2 October 2008 Edition

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Nuacht na nOibrithe

Union campaign for exploited airport workers

Union campaign for exploited airport workers
SIPTU has begun a campaign aimed at workers in the Dublin Airport Authority who are said to be exploited and barely able to live on their wages.
As part of the union’s ‘Justice’ campaign, SIPTU is seeking to raise awareness of pay disparity among airport workers and secure a registered employment agreement that would enforce minimum standards for workers employed in the aviation industry.
The theme of the campaign itself is ‘Justice – Join  a Union, Stick Together and Improve Contracts of Employment’.
The union’s aviation sector organiser, Dermot O’Loughlin, says that workers in unionised employment on average earn far greater benefits than those in non-unionised positions, with unionised employees in Aer Lingus, Aviance and Servisair earning between 17 per cent and 28 per cent more in basic pay than workers in comparable employment without union representation.
The trade union say that many of the workers are on minimum wage short-term contracts and that they are forced to work overtime and have holidays cancelled without any notice.

 

Drogheda Independent newspaper staff to strike

STAFF at the Drogheda Independent group of newspapers, owned by Independent News and Media, have voted in favour of striking after five female administration and sales workers were made redundant or placed on a three-day week.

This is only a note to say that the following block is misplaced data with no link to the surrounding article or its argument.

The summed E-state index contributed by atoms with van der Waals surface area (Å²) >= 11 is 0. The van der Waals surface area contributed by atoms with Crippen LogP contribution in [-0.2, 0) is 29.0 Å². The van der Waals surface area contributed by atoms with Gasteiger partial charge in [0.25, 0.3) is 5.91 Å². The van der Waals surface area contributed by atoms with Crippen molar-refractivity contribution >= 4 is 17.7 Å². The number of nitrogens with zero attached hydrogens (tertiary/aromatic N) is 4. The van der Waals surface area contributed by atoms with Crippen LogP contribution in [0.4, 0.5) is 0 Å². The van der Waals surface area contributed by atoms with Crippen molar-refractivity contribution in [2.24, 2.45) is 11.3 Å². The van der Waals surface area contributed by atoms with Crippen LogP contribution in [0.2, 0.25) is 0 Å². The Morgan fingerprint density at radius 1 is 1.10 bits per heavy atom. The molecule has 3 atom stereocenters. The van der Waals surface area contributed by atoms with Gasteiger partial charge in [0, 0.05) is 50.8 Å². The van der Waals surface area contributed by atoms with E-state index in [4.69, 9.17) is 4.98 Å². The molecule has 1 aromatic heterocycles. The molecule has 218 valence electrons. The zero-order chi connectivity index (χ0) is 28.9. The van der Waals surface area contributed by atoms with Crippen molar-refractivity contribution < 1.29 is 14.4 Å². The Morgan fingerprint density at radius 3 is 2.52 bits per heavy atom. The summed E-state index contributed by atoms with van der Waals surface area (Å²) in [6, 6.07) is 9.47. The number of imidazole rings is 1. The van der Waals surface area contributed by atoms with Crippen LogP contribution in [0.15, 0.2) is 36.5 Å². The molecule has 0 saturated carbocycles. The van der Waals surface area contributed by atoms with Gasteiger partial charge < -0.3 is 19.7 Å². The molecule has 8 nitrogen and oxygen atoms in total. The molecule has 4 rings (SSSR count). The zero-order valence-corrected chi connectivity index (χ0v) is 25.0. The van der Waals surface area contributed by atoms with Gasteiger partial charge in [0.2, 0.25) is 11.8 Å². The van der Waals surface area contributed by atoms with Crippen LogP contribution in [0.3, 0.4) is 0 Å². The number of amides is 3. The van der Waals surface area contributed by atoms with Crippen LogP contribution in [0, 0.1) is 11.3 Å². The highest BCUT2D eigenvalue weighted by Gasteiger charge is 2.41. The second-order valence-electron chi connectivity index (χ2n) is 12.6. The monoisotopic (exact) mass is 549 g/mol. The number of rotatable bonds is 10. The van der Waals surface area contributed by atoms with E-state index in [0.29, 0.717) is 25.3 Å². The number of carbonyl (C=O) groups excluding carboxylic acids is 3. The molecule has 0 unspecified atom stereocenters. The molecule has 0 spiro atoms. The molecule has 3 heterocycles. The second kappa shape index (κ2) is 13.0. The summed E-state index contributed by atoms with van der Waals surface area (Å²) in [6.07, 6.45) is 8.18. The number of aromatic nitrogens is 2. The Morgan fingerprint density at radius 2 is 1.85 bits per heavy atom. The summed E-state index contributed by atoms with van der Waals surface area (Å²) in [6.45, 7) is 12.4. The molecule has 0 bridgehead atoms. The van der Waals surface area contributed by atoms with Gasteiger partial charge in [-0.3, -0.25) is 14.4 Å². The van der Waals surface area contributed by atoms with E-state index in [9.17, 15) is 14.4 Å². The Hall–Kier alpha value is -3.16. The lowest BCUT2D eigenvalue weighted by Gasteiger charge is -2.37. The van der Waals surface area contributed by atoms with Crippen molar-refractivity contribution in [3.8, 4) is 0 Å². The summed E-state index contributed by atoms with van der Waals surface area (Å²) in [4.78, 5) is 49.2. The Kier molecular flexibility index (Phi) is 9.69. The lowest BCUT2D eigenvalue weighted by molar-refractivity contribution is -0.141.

The workers are members of the Unite trade union and are due to strike during the next week, which may see the Drogheda Independent, Dundalk Argus and the Fingal Independent going unpublished during the first week of October.
Unite trade union has said that the workers, who have 70 years’ experience between them,  were called to a meeting by management of the group and told that two were to be made redundant while the others were to have their working week reduced by 40 per cent but that they should make themselves available for five days a week as cover and would receive no compensation unless they were called in. The company has said that the proposed action was taken due to the “economic downturn”.

 

Dunnes staff have hours cut

STAFF employed by Dunnes Stores have had their weekly hours cut by as much as a half, which has resulted in earnings of only €150 for some employees. This is less than they would receive from the state if they were unemployed.
The retail workers’ trade union, Mandate, has said that the chain-store is exploiting the flexible nature of the contracts that only entitle workers to 15 hours of work a week. Dunnes Stores are refusing to design work rosters that will allocate the 15 hours of work into three days or less, which is preventing staff from claiming unemployment benefit. It is believed that Mandate is seeking changes to contracts rather than rosters at the moment.



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